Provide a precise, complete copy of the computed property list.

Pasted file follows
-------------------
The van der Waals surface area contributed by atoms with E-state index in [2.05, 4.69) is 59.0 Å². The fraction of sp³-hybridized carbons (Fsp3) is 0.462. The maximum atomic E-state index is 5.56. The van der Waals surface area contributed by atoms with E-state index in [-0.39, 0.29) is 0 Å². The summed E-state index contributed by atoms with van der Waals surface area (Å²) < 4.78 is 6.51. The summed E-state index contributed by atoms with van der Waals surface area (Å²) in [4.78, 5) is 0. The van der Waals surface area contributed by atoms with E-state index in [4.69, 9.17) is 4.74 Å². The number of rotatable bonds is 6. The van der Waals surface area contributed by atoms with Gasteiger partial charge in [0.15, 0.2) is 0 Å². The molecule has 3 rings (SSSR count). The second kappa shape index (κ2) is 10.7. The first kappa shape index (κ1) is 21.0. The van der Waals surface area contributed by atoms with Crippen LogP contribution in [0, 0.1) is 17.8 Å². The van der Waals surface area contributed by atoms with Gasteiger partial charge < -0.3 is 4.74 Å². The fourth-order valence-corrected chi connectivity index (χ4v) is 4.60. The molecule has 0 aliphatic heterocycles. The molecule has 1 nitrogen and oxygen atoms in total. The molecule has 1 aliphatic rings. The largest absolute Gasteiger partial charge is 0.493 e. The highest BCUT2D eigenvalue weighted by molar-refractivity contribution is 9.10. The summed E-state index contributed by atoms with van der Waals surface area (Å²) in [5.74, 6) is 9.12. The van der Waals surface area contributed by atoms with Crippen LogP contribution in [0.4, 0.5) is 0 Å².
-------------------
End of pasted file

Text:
The van der Waals surface area contributed by atoms with E-state index in [2.05, 4.69) is 59.0 Å². The fraction of sp³-hybridized carbons (Fsp3) is 0.462. The maximum atomic E-state index is 5.56. The van der Waals surface area contributed by atoms with E-state index in [-0.39, 0.29) is 0 Å². The summed E-state index contributed by atoms with van der Waals surface area (Å²) < 4.78 is 6.51. The summed E-state index contributed by atoms with van der Waals surface area (Å²) in [4.78, 5) is 0. The van der Waals surface area contributed by atoms with E-state index in [4.69, 9.17) is 4.74 Å². The number of rotatable bonds is 6. The van der Waals surface area contributed by atoms with Gasteiger partial charge in [0.15, 0.2) is 0 Å². The molecule has 3 rings (SSSR count). The second kappa shape index (κ2) is 10.7. The first kappa shape index (κ1) is 21.0. The van der Waals surface area contributed by atoms with Crippen LogP contribution in [0, 0.1) is 17.8 Å². The van der Waals surface area contributed by atoms with Gasteiger partial charge < -0.3 is 4.74 Å². The fourth-order valence-corrected chi connectivity index (χ4v) is 4.60. The molecule has 0 aliphatic heterocycles. The molecule has 1 nitrogen and oxygen atoms in total. The molecule has 1 aliphatic rings. The largest absolute Gasteiger partial charge is 0.493 e. The highest BCUT2D eigenvalue weighted by molar-refractivity contribution is 9.10. The summed E-state index contributed by atoms with van der Waals surface area (Å²) in [5.74, 6) is 9.12. The van der Waals surface area contributed by atoms with Crippen LogP contribution in [0.4, 0.5) is 0 Å².